Your gardens will soon be filled with fresh fruits and vegetables but before you begin preserving make sure you are ready! Updated publications with safe and tested preservation recipes can be found
at your local extension office. Publications are available for canning produce such as apples, cherries, sweet corn, cucumbers, peaches, beans, tomatoes, strawberries, peppers, and vegetables! If you are interested in canning a food that you don’t have a recipe for, just contact us and we are happy to find you a safe and trusted preservation recipe!
New dates have been added to the pressure gauge testing schedule. Please drop off your gauge at least one day before the date listed for each county and we will test your gauge and make recommendations if needed. It is recommended to have your pressure gauge tested each year before you begin canning your harvest! Contact Ashley at email@example.com or (785) 524-4432.
Raspberries, grapes, blueberries, cherries, strawberries, watermelon, cauliflower, white peaches, blackberries, plums, the list goes on and on! Add some patriotic color and nutrients to your 4th of July Celebrations with red, white, and blue fruits and vegetables.
K-State Research and Extension has recently updated the Food Safety for Kansas Farmers Market Vendors: Regulations and Best Practices publication. This publication discusses which foods are or are not to be sold at farmers markets, if labeling is required, food safety regulations, licensing, and much more.
If you are interested in selling at a local farmers market or if you make purchases from a farmers market, you are encouraged to read this updated publication.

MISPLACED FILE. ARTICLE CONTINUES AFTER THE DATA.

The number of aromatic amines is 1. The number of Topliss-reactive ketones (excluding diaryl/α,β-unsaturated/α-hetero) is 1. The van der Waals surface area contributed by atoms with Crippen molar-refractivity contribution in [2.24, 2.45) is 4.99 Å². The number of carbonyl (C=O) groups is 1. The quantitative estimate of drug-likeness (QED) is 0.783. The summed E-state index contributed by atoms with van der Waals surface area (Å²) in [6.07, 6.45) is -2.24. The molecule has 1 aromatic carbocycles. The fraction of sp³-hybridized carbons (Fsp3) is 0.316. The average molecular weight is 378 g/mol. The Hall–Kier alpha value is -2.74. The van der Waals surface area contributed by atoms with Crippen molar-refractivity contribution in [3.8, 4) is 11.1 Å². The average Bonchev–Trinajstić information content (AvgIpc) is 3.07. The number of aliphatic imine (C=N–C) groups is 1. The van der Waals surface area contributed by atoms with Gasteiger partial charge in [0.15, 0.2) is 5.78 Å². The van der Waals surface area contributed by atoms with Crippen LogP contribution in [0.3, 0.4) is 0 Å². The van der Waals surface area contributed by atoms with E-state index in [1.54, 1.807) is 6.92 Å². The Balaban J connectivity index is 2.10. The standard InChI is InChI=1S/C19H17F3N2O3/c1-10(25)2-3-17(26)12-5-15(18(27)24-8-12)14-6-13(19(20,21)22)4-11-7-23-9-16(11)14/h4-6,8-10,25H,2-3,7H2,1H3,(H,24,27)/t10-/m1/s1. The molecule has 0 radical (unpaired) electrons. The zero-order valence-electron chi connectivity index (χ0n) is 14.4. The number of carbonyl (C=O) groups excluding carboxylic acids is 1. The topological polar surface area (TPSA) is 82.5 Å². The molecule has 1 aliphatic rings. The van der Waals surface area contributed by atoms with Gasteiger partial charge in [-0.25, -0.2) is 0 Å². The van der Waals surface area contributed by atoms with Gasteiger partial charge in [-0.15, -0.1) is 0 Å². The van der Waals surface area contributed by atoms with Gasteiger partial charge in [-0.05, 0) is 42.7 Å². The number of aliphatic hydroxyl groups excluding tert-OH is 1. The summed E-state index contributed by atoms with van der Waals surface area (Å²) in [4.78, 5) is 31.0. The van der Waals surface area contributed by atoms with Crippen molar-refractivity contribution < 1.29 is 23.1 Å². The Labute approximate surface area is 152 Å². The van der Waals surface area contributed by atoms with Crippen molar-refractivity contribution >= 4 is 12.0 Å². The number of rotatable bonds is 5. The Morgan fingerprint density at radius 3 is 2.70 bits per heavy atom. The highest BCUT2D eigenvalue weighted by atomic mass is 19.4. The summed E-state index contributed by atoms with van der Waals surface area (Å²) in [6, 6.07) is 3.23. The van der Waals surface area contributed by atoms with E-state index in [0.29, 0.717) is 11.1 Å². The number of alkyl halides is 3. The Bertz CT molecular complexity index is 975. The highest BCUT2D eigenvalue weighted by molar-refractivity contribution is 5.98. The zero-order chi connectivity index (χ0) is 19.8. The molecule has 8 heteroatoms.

Think twice before you brew your sun tea. Using the sun as a method to brewing tea is highly discouraged. The sun tea will not get hotter than 130°F, which is not hot enough to kill bacteria. The CDC recommends the following when making tea:
Brew tea bags at 195°F for 3-5 minutes.
Brew only enough tea that can be consumed in a few hours.
Wash, rinse, and sanitize tea-making equipment regularly.
Have you ever eaten papaya? June is papaya month so try papaya on the grill, in a smoothie, dried, or in a salad! Papaya is a good source of potassium and folate and is an excellent source of Vitamins C & A. Did you know that papaya range in color from pale yellow to deep orange and their tiny black seeds are edible and slightly peppery?
Remember that eating a diet rich in fruits and vegetables help keep your body working at its best and is one of the best ways to five your body a strong defense against disease.
Slice bell peppers (green, red, yellow, orange) into ½ inch rings.
Heat a lightly oiled skillet on low.
Place pepper rings in the skillet. Crack an egg in the middle of each ring.
Wash bell peppers with water. Stem and remove cores leaving the pepper whole.
Sprinkle a little bit of water (approximately 1 teaspoon) in the pan; cover and cook over low heat until yolks are firm or reach an internal temperature of 160 °F. Use a food thermometer to be sure.
Sprinkle with salt and pepper, and serve immediately.
Onion variation: Peel and wash onion. Remove stem and root ends. Slice onion into ½ inch slices. Use the largest ring; place in an oiled skillet over medium heat. When one side is browned, flip the onion ring over. Crack an egg in the middle and cook the same as in steps #4 and #5 above.
Avocado variation: Avocados develop a custard-like texture when cooked. Slice an avocado lengthwise, with the skin on, forming one thick slice in the middle. (You will have some leftover avocado pieces.) Remove the seed. Use a small cookie cutter to make a hole in the center of your thick avocado slice. Place the avocado slice in the oiled skillet. Crack an egg into the center of the hole and continue steps #4 and #5 above.